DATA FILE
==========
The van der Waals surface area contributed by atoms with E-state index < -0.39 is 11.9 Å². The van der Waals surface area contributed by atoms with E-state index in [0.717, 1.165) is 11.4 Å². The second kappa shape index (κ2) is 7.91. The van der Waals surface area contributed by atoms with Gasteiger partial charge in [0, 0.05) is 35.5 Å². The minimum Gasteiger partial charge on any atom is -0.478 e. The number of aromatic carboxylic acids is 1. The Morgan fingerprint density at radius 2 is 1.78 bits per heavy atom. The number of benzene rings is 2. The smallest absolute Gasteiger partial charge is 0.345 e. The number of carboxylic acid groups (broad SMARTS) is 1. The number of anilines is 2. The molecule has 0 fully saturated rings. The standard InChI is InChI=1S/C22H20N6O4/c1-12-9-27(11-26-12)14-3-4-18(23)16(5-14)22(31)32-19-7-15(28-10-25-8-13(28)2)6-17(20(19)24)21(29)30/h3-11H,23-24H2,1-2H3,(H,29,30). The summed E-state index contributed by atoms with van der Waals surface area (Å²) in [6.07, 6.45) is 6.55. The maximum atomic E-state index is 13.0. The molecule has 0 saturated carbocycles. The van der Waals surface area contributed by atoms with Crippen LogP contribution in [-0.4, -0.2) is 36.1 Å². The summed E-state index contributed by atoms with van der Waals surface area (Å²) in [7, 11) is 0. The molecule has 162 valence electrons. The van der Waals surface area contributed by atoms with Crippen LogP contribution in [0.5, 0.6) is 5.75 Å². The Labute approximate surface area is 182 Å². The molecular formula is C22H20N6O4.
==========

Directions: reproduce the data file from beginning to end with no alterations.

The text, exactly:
The van der Waals surface area contributed by atoms with E-state index < -0.39 is 11.9 Å². The van der Waals surface area contributed by atoms with E-state index in [0.717, 1.165) is 11.4 Å². The second kappa shape index (κ2) is 7.91. The van der Waals surface area contributed by atoms with Gasteiger partial charge in [0, 0.05) is 35.5 Å². The minimum Gasteiger partial charge on any atom is -0.478 e. The number of aromatic carboxylic acids is 1. The Morgan fingerprint density at radius 2 is 1.78 bits per heavy atom. The number of benzene rings is 2. The smallest absolute Gasteiger partial charge is 0.345 e. The number of carboxylic acid groups (broad SMARTS) is 1. The number of anilines is 2. The molecule has 0 fully saturated rings. The standard InChI is InChI=1S/C22H20N6O4/c1-12-9-27(11-26-12)14-3-4-18(23)16(5-14)22(31)32-19-7-15(28-10-25-8-13(28)2)6-17(20(19)24)21(29)30/h3-11H,23-24H2,1-2H3,(H,29,30). The summed E-state index contributed by atoms with van der Waals surface area (Å²) in [6.07, 6.45) is 6.55. The maximum atomic E-state index is 13.0. The molecule has 0 saturated carbocycles. The van der Waals surface area contributed by atoms with Crippen LogP contribution in [-0.4, -0.2) is 36.1 Å². The summed E-state index contributed by atoms with van der Waals surface area (Å²) in [7, 11) is 0. The molecule has 162 valence electrons. The van der Waals surface area contributed by atoms with Crippen LogP contribution in [0.5, 0.6) is 5.75 Å². The Labute approximate surface area is 182 Å². The molecular formula is C22H20N6O4.